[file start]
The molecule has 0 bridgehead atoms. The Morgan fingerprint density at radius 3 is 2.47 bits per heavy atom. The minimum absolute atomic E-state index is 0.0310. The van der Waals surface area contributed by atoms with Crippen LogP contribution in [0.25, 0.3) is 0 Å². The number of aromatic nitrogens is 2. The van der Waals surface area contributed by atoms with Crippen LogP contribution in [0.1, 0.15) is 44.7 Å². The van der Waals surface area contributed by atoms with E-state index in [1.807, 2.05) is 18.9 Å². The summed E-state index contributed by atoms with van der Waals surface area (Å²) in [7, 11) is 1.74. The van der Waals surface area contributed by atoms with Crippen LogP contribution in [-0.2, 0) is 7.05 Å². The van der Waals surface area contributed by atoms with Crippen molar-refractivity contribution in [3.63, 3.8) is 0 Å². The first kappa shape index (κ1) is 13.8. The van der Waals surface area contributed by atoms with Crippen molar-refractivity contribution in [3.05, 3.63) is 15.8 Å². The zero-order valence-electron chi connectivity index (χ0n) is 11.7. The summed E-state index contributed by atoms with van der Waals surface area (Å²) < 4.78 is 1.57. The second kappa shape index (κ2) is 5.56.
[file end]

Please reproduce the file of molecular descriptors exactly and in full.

The molecule has 0 bridgehead atoms. The Morgan fingerprint density at radius 3 is 2.47 bits per heavy atom. The minimum absolute atomic E-state index is 0.0310. The van der Waals surface area contributed by atoms with Crippen LogP contribution in [0.25, 0.3) is 0 Å². The number of aromatic nitrogens is 2. The van der Waals surface area contributed by atoms with Crippen LogP contribution in [0.1, 0.15) is 44.7 Å². The van der Waals surface area contributed by atoms with E-state index in [1.807, 2.05) is 18.9 Å². The summed E-state index contributed by atoms with van der Waals surface area (Å²) in [7, 11) is 1.74. The van der Waals surface area contributed by atoms with Crippen LogP contribution in [-0.2, 0) is 7.05 Å². The van der Waals surface area contributed by atoms with Crippen molar-refractivity contribution in [3.63, 3.8) is 0 Å². The first kappa shape index (κ1) is 13.8. The van der Waals surface area contributed by atoms with Crippen molar-refractivity contribution in [3.05, 3.63) is 15.8 Å². The zero-order valence-electron chi connectivity index (χ0n) is 11.7. The summed E-state index contributed by atoms with van der Waals surface area (Å²) < 4.78 is 1.57. The second kappa shape index (κ2) is 5.56.